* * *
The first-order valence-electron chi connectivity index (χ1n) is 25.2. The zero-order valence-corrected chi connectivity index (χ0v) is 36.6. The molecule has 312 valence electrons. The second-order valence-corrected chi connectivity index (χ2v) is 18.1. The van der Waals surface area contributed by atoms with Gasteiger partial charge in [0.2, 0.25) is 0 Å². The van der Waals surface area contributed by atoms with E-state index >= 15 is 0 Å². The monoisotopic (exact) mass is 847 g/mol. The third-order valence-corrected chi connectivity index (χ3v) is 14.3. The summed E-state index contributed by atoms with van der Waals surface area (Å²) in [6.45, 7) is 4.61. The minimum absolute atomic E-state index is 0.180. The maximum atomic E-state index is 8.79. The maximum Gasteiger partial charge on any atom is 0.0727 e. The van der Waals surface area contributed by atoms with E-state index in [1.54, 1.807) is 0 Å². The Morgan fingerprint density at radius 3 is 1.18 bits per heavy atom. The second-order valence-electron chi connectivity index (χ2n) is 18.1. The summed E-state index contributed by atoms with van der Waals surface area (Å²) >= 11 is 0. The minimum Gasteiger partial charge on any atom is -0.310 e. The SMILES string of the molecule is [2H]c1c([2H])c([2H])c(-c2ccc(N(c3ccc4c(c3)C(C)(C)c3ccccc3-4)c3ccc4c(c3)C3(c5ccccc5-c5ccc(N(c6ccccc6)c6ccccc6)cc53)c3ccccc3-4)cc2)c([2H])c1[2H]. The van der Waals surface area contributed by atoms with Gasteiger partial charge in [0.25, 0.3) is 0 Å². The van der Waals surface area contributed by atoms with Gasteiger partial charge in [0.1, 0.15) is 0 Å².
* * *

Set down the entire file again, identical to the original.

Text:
The first-order valence-electron chi connectivity index (χ1n) is 25.2. The zero-order valence-corrected chi connectivity index (χ0v) is 36.6. The molecule has 312 valence electrons. The second-order valence-corrected chi connectivity index (χ2v) is 18.1. The van der Waals surface area contributed by atoms with Gasteiger partial charge in [0.2, 0.25) is 0 Å². The van der Waals surface area contributed by atoms with E-state index >= 15 is 0 Å². The monoisotopic (exact) mass is 847 g/mol. The third-order valence-corrected chi connectivity index (χ3v) is 14.3. The summed E-state index contributed by atoms with van der Waals surface area (Å²) in [6.45, 7) is 4.61. The minimum absolute atomic E-state index is 0.180. The maximum atomic E-state index is 8.79. The maximum Gasteiger partial charge on any atom is 0.0727 e. The van der Waals surface area contributed by atoms with E-state index in [1.54, 1.807) is 0 Å². The Morgan fingerprint density at radius 3 is 1.18 bits per heavy atom. The second-order valence-electron chi connectivity index (χ2n) is 18.1. The summed E-state index contributed by atoms with van der Waals surface area (Å²) >= 11 is 0. The minimum Gasteiger partial charge on any atom is -0.310 e. The SMILES string of the molecule is [2H]c1c([2H])c([2H])c(-c2ccc(N(c3ccc4c(c3)C(C)(C)c3ccccc3-4)c3ccc4c(c3)C3(c5ccccc5-c5ccc(N(c6ccccc6)c6ccccc6)cc53)c3ccccc3-4)cc2)c([2H])c1[2H]. The van der Waals surface area contributed by atoms with Gasteiger partial charge in [0.25, 0.3) is 0 Å². The van der Waals surface area contributed by atoms with Gasteiger partial charge in [0.1, 0.15) is 0 Å².